In this mid-career exhibition, I see in Buffalohead’s work an unwillingness to let go of the past — the past of her ancestors or of her childhood self. But her refusal to do so isn’t an act of denial as such. And her work may be precious in its appearance, but it’s potent, too. Like the trickster coyote, her paintings play with the tangle of what it truly means to be horrible, wonderful, confused, and sometimes wise humans.
Related exhibition information:
Julie Buffalohead: Coyote Dreams is on view at the Minnesota Museum of American Art Project Space in St. Paul through February 22, 2015. Another show of her prints, Entwined, is on view at Highpoint Center for Printmaking in Minneapolis from February 6 to March 28, 2015.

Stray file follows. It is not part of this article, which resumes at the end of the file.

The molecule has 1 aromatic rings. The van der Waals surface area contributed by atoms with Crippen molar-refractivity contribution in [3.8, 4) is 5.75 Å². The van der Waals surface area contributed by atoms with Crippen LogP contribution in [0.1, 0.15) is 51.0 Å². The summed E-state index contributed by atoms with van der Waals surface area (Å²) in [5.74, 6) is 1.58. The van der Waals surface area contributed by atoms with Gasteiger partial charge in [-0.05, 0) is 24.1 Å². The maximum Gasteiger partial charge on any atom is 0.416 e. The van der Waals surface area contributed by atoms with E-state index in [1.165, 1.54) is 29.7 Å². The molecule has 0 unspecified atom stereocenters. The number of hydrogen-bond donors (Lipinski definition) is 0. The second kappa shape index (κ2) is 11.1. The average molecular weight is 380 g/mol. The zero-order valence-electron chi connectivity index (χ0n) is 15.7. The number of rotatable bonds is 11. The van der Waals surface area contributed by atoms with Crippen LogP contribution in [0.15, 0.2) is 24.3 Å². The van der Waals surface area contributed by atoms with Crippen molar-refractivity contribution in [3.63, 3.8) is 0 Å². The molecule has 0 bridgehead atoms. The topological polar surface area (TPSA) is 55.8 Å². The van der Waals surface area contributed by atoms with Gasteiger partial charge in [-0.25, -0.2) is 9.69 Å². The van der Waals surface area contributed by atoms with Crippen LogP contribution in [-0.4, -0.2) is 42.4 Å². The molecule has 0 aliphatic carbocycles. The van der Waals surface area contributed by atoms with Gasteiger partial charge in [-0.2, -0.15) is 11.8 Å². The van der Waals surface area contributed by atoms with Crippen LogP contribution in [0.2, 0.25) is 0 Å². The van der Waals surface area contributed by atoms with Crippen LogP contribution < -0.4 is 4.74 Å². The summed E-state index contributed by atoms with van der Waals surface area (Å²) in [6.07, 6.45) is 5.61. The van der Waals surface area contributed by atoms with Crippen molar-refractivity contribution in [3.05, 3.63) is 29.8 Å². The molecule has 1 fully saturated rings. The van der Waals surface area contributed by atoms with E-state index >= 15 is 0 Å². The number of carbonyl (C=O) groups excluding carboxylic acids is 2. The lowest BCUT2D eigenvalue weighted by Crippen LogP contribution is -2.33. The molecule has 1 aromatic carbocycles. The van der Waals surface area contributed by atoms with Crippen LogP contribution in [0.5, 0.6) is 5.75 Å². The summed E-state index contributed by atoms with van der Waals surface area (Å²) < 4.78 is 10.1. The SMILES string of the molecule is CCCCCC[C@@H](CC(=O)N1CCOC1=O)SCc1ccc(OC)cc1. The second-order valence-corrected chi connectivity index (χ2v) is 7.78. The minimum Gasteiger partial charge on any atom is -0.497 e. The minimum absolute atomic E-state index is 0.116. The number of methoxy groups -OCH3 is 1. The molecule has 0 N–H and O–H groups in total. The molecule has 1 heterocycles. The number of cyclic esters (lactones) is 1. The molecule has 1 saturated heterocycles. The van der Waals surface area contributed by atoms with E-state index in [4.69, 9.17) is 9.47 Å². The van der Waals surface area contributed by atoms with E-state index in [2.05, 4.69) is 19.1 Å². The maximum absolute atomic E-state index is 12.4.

Veronica Kavass is a transplant from Nashville, Tennessee where she worked as a museum curator, taught at Watkins College of Art, and wrote about art for local/regional publications such as Burnaway and The Nashville Scene. Previously she worked in publishing/art in New York, London, and New Orleans. She is currently in the MFA writing program at University of Minnesota working on a collection of essays about the Amazon, hometown anxiety, fake Faberge eggs, and Max Ernst, amongst other things.